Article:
by Philip White
When I think of earth I don’t hope anymore
in a kingdom of white cliffs,a pinnacle from which you breathe sky and leave the scratch and scar
of man far below you.
In the dawn I saw before me shapes of peaks beyond peaks above the haze.
I thought I could lose myself into that otherworld forever.
That year my father fell to dust, too
early some might say. He was a strong steward over a dead land,
a believer. He packed wheat and cured pork
to widows, soothed the sick. He made the beggar’s bed.
He used to coax melons out of the grey dirt God knows how.
It was eighty percent rock.
Even vetch seeds eager for any soil refused it.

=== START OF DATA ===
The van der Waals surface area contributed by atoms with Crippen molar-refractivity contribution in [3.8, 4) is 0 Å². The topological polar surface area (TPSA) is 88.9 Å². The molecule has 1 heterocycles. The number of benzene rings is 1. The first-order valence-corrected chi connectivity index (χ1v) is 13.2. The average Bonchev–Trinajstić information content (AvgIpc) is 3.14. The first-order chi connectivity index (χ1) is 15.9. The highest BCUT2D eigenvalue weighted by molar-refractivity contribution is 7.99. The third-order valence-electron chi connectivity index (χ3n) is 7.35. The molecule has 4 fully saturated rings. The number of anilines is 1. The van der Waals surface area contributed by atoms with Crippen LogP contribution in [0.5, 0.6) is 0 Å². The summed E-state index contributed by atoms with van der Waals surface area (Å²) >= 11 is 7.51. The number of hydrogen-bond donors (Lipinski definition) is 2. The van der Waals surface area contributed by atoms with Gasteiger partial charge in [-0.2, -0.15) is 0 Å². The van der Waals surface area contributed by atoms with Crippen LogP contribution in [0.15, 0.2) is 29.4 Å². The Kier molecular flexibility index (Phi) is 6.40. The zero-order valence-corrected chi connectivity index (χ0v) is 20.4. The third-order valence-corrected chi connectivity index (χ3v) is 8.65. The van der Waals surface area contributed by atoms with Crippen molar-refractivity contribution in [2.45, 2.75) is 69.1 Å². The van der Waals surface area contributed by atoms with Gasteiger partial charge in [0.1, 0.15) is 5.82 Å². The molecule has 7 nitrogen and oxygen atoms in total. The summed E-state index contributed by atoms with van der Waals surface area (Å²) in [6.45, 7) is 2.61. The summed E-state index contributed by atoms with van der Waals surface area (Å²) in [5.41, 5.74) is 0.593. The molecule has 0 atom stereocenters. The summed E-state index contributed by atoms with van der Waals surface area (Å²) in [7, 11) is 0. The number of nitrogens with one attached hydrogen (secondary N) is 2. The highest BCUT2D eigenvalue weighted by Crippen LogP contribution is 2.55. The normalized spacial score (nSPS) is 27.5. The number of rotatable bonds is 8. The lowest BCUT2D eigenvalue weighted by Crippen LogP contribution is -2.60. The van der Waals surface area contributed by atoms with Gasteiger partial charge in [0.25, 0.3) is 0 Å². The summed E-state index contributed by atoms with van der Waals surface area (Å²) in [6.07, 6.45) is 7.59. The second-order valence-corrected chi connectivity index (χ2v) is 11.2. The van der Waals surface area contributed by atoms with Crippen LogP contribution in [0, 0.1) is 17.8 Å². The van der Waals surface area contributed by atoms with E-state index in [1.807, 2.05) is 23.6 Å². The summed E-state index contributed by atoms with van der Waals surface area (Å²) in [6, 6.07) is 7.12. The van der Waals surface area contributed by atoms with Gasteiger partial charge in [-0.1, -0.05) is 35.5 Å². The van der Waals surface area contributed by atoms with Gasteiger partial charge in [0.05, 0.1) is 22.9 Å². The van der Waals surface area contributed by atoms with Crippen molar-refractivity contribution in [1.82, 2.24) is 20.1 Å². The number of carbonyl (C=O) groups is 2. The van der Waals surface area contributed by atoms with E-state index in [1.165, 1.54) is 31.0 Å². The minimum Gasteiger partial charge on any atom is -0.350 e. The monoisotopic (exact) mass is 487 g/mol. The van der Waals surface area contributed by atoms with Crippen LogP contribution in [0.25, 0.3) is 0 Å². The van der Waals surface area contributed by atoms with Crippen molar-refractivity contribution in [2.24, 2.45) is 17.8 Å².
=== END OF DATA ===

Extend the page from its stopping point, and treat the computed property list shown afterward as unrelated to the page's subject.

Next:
But he knew there was something you could live on
beneath those stones.
Year after year the green sprouts shouldered the slate aside.
Maybe some Indian prophet, some mystical Squanto, taught him to sow raw flesh with the seeds. I
suspect he gave himself slowly, each spring laying the flesh of a hand down to a tongue or an eye
till there was simply nothing left of him here, he had all gone underground.
They sealed the box, shoveled the sharp stones over him.
He took me aside.
We knew the deranged cell had infected his mind.
His voice was a high, pain-pitched falsetto,
but in his eyes gleamed a wild joy. He put two hands behind my head, pulled my ear to his tight lips.
Inherit the earth, he said. You shall inherit the earth.